Depending on the balance between the degree of disturbance of the flow and compensatory mechanisms available to overcome it, clinical presentation maybe very variable: from acute heart failure in neonatal up to asimptomatic patient. But the most common symptom for children and adults is arterial hypertension. Untreated Coarctation has a reserved prognosis. Average age of survival is of 38 years; with 75% mortality at the age of 46 years 2 long-term complications are caused by hypertension, including early coronary arterial disease, stroke, endocarditis, aortic dissection and heart failure3.
Coarctation can be diagnosed at any age. As mentioned, in many cases, patients may be asymptomatic until puberty. In other cases, newborns may experience heart failure, acidosis, or cardiogenic shock af-ter closing the arterial duct. In the absence of medical treatment and mechanical correction, the disease progresses rapidly. Prenatal diagnostics can prevent these complications, highlighting the need for malformation correction intervention prior to ductal closure. Prenatal diagnosis presents difficulties due to poor aortic blood flow, caused by persistent arterial duct4.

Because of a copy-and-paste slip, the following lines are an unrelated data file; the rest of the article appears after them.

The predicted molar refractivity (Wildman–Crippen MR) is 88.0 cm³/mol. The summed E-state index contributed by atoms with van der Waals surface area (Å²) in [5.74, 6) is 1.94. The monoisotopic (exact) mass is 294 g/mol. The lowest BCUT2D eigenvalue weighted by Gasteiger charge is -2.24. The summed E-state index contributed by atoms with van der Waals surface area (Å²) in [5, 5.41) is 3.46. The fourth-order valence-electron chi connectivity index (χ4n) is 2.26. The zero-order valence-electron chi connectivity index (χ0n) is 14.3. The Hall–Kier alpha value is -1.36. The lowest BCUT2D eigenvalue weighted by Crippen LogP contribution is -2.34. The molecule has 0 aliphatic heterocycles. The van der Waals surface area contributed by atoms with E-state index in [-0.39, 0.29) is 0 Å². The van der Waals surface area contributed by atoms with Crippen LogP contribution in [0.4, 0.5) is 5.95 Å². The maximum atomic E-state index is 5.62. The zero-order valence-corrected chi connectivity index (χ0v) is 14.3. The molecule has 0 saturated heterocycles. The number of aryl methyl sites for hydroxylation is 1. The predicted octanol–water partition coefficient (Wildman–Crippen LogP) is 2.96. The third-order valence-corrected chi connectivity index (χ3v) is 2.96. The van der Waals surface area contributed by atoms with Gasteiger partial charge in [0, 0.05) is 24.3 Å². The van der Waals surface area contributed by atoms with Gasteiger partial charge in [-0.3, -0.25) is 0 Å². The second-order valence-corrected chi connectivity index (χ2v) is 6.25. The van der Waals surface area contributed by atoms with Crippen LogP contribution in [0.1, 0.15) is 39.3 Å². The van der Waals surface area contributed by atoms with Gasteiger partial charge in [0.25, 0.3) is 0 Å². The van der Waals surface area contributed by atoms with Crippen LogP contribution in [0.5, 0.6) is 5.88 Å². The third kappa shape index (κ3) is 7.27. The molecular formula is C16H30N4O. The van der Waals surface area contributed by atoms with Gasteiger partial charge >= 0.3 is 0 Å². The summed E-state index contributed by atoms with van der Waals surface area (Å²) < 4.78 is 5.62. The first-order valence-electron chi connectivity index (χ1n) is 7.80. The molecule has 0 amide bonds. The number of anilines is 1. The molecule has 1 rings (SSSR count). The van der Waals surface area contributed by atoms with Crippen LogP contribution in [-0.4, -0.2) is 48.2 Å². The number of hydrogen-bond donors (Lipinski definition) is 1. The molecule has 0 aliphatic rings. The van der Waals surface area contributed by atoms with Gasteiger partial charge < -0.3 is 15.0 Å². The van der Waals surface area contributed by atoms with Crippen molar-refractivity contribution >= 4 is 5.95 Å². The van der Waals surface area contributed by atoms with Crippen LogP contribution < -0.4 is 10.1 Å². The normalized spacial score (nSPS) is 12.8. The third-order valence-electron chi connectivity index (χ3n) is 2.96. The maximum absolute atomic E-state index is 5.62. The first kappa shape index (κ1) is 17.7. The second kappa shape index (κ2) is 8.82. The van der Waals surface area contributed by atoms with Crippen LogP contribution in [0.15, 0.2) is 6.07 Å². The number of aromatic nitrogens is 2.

Patients with less severe coarctation are usually diagnosed later with clinical signs of high blood pressure, decreased or delayed pulse in lower limb arteries, difference in upper and lower limb systolic pressure and uncontrollable tension. Another common sign is systolic murmur, more evident in the thoracic and abdominal levels5.